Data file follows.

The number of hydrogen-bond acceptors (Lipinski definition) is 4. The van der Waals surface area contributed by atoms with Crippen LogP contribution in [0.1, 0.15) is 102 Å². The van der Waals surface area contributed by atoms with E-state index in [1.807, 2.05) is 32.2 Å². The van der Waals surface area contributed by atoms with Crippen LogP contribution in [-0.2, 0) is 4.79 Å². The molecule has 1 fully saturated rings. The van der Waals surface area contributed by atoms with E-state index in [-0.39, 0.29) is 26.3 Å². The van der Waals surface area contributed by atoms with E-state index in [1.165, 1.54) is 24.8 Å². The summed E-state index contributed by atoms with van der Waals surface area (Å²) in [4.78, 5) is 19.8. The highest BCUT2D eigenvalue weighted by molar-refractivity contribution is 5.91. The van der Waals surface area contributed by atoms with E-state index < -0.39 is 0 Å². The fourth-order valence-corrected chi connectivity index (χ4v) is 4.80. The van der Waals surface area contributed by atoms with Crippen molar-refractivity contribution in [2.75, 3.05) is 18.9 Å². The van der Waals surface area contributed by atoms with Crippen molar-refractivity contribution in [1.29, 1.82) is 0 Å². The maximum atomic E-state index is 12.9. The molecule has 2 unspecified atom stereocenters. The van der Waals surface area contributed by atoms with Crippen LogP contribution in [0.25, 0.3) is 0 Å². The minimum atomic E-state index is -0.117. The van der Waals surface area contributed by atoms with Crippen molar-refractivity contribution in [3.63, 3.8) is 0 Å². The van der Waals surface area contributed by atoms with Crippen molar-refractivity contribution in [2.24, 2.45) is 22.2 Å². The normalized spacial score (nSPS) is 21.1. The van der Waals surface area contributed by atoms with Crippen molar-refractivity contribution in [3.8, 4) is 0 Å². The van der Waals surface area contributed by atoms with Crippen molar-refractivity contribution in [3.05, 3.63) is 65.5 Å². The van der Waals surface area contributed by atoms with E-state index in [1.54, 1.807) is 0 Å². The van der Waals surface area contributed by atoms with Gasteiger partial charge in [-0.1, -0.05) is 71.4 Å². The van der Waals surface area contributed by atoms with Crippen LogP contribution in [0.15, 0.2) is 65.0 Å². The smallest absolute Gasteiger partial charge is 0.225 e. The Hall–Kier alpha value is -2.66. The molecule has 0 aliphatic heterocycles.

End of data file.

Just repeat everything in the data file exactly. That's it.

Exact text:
The number of hydrogen-bond acceptors (Lipinski definition) is 4. The van der Waals surface area contributed by atoms with Crippen LogP contribution in [0.1, 0.15) is 102 Å². The van der Waals surface area contributed by atoms with E-state index in [1.807, 2.05) is 32.2 Å². The van der Waals surface area contributed by atoms with Crippen LogP contribution in [-0.2, 0) is 4.79 Å². The molecule has 1 fully saturated rings. The van der Waals surface area contributed by atoms with E-state index in [-0.39, 0.29) is 26.3 Å². The van der Waals surface area contributed by atoms with E-state index in [1.165, 1.54) is 24.8 Å². The summed E-state index contributed by atoms with van der Waals surface area (Å²) in [4.78, 5) is 19.8. The highest BCUT2D eigenvalue weighted by molar-refractivity contribution is 5.91. The van der Waals surface area contributed by atoms with E-state index < -0.39 is 0 Å². The fourth-order valence-corrected chi connectivity index (χ4v) is 4.80. The van der Waals surface area contributed by atoms with Crippen molar-refractivity contribution in [2.75, 3.05) is 18.9 Å². The van der Waals surface area contributed by atoms with Crippen molar-refractivity contribution in [1.29, 1.82) is 0 Å². The maximum atomic E-state index is 12.9. The molecule has 2 unspecified atom stereocenters. The van der Waals surface area contributed by atoms with Crippen LogP contribution in [0.25, 0.3) is 0 Å². The minimum atomic E-state index is -0.117. The van der Waals surface area contributed by atoms with Crippen molar-refractivity contribution in [3.63, 3.8) is 0 Å². The van der Waals surface area contributed by atoms with Crippen molar-refractivity contribution in [2.24, 2.45) is 22.2 Å². The normalized spacial score (nSPS) is 21.1. The van der Waals surface area contributed by atoms with Crippen molar-refractivity contribution in [3.8, 4) is 0 Å². The van der Waals surface area contributed by atoms with Crippen molar-refractivity contribution in [3.05, 3.63) is 65.5 Å². The van der Waals surface area contributed by atoms with E-state index in [1.54, 1.807) is 0 Å². The van der Waals surface area contributed by atoms with Gasteiger partial charge in [-0.1, -0.05) is 71.4 Å². The van der Waals surface area contributed by atoms with Crippen LogP contribution in [0.15, 0.2) is 65.0 Å². The smallest absolute Gasteiger partial charge is 0.225 e. The Hall–Kier alpha value is -2.66. The molecule has 0 aliphatic heterocycles.